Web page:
The outflow of senior bankers is the first sign. Why bother hanging on in an industry where the effort to reward ratio has changed irrevocably for the worse? - Where justifying your premium over hard working, cheaper, junior staff, is a daily struggle? - And where the amount of work being asked of you is more superhuman than ever before?
At the same time, when the big rewards that made it all worthwhile have disappeared, why bother queuing to get into such an industry at the junior end?
In a sign of the crazy amount of work required in this era of margin compression, Reuters reported last week that Goldman Sachs had suspended a VP-level equity research analyst who’d been covering 18 financial services firms. Even this didn’t seem financially viable: having dispensed with its analyst, Goldman simply suspended all coverage of the firms concerned.
If workloads are up, pay is falling. Investment banks’ bonus pools were down anything from 40-60% year-on-year in 2011. This has been partially - but not totally - mitigated by rising salaries, but that may not last. Goldman is already said to be reversing its salary increases for VPs and MDs.
As we wrote last week, average compensation per head at Goldman went from $661k in 2007 to $367k in 2011. The firm argues that this is partly due to the addition of lower paid, less productive staff in growth markets. But it seems hard to conceive that people inLondonandNew Yorkaren’t being punished too.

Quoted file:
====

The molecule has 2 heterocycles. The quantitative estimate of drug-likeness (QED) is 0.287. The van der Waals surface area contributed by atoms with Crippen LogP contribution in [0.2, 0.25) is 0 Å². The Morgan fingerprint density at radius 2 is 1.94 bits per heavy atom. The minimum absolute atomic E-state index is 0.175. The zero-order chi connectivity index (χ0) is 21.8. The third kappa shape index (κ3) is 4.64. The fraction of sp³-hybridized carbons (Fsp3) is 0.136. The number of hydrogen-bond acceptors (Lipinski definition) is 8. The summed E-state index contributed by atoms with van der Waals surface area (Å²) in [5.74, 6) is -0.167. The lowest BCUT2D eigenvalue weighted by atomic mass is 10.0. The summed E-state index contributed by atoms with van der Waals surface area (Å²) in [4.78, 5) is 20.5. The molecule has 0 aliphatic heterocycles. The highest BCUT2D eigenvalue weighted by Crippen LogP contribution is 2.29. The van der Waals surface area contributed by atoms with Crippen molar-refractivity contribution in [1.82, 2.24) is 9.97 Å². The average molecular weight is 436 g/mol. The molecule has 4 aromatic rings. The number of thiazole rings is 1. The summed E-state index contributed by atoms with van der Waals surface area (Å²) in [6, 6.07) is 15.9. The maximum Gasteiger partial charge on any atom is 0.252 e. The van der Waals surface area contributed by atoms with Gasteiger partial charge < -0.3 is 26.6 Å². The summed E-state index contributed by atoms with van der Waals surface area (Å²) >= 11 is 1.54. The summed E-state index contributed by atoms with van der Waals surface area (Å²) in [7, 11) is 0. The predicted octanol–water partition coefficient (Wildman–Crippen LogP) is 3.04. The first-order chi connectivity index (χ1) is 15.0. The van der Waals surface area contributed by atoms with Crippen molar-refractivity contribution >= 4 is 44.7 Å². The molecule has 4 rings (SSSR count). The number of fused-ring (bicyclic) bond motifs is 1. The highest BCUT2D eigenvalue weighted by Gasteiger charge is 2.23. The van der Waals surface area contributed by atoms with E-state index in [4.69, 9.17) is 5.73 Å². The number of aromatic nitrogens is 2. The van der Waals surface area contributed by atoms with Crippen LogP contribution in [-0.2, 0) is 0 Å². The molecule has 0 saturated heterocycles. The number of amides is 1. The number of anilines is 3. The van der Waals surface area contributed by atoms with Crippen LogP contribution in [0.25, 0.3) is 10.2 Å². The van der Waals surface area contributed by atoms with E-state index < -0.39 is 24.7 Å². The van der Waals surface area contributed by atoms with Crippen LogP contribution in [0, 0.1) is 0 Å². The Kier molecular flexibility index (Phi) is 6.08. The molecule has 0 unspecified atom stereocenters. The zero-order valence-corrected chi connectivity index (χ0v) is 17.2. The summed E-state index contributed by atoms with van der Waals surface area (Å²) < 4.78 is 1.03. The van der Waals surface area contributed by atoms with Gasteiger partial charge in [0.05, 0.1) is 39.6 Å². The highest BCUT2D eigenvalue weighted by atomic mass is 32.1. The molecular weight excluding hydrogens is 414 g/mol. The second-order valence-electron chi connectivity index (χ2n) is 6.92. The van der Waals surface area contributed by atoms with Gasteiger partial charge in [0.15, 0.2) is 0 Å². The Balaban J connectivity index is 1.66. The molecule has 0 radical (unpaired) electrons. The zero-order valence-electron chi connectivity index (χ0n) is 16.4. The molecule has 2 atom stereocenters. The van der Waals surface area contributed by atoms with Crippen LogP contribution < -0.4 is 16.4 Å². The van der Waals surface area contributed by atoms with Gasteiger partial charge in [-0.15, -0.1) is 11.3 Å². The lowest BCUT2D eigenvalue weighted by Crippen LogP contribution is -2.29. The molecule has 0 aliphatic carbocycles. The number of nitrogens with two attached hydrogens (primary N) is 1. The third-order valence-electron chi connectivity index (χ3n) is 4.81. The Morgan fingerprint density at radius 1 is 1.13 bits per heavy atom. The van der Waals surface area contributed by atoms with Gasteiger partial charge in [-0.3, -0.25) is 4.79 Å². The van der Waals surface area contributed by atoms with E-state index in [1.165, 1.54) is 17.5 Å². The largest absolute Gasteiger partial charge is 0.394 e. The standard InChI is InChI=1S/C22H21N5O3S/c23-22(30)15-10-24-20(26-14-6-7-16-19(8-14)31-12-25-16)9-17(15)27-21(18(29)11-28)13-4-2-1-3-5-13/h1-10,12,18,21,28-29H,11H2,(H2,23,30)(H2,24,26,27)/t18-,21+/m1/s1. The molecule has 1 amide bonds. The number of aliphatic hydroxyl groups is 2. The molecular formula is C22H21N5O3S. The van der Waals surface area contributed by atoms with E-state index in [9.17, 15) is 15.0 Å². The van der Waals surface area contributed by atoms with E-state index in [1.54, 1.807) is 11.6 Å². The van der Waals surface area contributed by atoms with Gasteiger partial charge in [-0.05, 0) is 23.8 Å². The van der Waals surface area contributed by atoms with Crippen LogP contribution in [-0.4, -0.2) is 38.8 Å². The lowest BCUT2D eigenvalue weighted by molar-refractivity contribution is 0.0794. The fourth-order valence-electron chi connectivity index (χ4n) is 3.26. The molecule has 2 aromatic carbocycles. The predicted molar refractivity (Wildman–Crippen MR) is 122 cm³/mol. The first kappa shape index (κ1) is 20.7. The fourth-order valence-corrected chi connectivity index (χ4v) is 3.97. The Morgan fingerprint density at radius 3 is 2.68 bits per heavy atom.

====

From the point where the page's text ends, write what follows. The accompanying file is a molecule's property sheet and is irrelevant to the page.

At Credit Suisse’s investment bank, compensation per head went from CHF495k to CHF318k over the same period; at UBS it went from CHF474k to CHF337k.
On a pay per head basis, only BarCap and JPMorgan look like a good bet over the past half a decade: compensation per head at the former rose from £182k in 2007 to £202k last year; at JPMorgan, it rose from $312k in 2007 to $342k in 2011. At BarCap, this looks unsustainable: absent a big increase in revenues in the first half of 2012, the bank will need to cut costs a lot more vigorously – and soon.
BarCap isn’t alone in feeling the cost pressure. The Financial Times estimates that in order to achieve an ROE of at least 10%, Goldman Sachs, Morgan Stanley, Credit Suisse and RBS will need to increase revenues or cut costs by £7.5bn between them.
In the circumstances, you might think graduates would be put off. However, investment banks remain by far the most remunerative graduate employers – paying nearly 20% more in first year salaries than their closest rivals (law firms). This may be why BarCap received 107,000 applications from university students last year.
The opportunity for employee arbitrage is clear. Credit Suisse has already declared its intention of swapping out expensive senior staff for cheaper juniors. Other banks are likely to be doing the same. But if you join a bank now, you need to be aware of two things: you will work harder and longer, for a lot less money, than your predecessors only a few years before. Welcome to the era of diminishing returns.